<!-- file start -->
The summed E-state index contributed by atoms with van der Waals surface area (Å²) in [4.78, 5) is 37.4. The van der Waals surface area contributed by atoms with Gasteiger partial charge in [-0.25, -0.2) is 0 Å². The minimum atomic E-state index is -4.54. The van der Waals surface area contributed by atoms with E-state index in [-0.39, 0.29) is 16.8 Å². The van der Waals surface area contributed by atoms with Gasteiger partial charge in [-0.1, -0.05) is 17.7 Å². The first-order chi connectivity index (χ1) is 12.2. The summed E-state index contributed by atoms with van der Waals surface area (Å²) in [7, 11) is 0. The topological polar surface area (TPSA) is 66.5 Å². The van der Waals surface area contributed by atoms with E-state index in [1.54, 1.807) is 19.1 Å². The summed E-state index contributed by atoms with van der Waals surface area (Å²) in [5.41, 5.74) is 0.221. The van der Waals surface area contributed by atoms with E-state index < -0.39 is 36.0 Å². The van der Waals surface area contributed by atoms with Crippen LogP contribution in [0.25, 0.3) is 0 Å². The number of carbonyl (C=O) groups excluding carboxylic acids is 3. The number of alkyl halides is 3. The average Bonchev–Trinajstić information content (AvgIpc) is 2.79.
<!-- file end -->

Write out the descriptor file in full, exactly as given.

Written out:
The summed E-state index contributed by atoms with van der Waals surface area (Å²) in [4.78, 5) is 37.4. The van der Waals surface area contributed by atoms with Gasteiger partial charge in [-0.25, -0.2) is 0 Å². The minimum atomic E-state index is -4.54. The van der Waals surface area contributed by atoms with E-state index in [-0.39, 0.29) is 16.8 Å². The van der Waals surface area contributed by atoms with Gasteiger partial charge in [-0.1, -0.05) is 17.7 Å². The first-order chi connectivity index (χ1) is 12.2. The summed E-state index contributed by atoms with van der Waals surface area (Å²) in [7, 11) is 0. The topological polar surface area (TPSA) is 66.5 Å². The van der Waals surface area contributed by atoms with E-state index in [1.54, 1.807) is 19.1 Å². The summed E-state index contributed by atoms with van der Waals surface area (Å²) in [5.41, 5.74) is 0.221. The van der Waals surface area contributed by atoms with E-state index < -0.39 is 36.0 Å². The van der Waals surface area contributed by atoms with Crippen LogP contribution in [0.25, 0.3) is 0 Å². The number of carbonyl (C=O) groups excluding carboxylic acids is 3. The number of alkyl halides is 3. The average Bonchev–Trinajstić information content (AvgIpc) is 2.79.